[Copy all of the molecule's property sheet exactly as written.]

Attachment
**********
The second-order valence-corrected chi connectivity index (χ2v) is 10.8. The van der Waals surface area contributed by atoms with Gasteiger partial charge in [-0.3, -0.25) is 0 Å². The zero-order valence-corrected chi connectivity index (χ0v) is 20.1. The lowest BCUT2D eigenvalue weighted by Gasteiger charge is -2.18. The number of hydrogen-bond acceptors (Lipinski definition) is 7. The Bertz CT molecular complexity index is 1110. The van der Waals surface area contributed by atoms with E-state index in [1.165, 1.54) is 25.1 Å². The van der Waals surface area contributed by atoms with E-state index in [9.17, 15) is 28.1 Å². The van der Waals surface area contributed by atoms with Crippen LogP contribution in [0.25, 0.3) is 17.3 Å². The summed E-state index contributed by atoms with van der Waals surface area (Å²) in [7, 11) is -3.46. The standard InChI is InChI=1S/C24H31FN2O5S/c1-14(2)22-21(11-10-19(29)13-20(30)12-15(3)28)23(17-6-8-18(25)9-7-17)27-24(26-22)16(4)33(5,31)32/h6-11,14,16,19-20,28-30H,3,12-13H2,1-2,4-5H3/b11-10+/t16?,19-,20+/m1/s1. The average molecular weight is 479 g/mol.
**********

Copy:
The second-order valence-corrected chi connectivity index (χ2v) is 10.8. The van der Waals surface area contributed by atoms with Gasteiger partial charge in [-0.3, -0.25) is 0 Å². The zero-order valence-corrected chi connectivity index (χ0v) is 20.1. The lowest BCUT2D eigenvalue weighted by Gasteiger charge is -2.18. The number of hydrogen-bond acceptors (Lipinski definition) is 7. The Bertz CT molecular complexity index is 1110. The van der Waals surface area contributed by atoms with E-state index in [1.165, 1.54) is 25.1 Å². The van der Waals surface area contributed by atoms with E-state index in [9.17, 15) is 28.1 Å². The van der Waals surface area contributed by atoms with Crippen LogP contribution in [0.25, 0.3) is 17.3 Å². The summed E-state index contributed by atoms with van der Waals surface area (Å²) in [7, 11) is -3.46. The standard InChI is InChI=1S/C24H31FN2O5S/c1-14(2)22-21(11-10-19(29)13-20(30)12-15(3)28)23(17-6-8-18(25)9-7-17)27-24(26-22)16(4)33(5,31)32/h6-11,14,16,19-20,28-30H,3,12-13H2,1-2,4-5H3/b11-10+/t16?,19-,20+/m1/s1. The average molecular weight is 479 g/mol.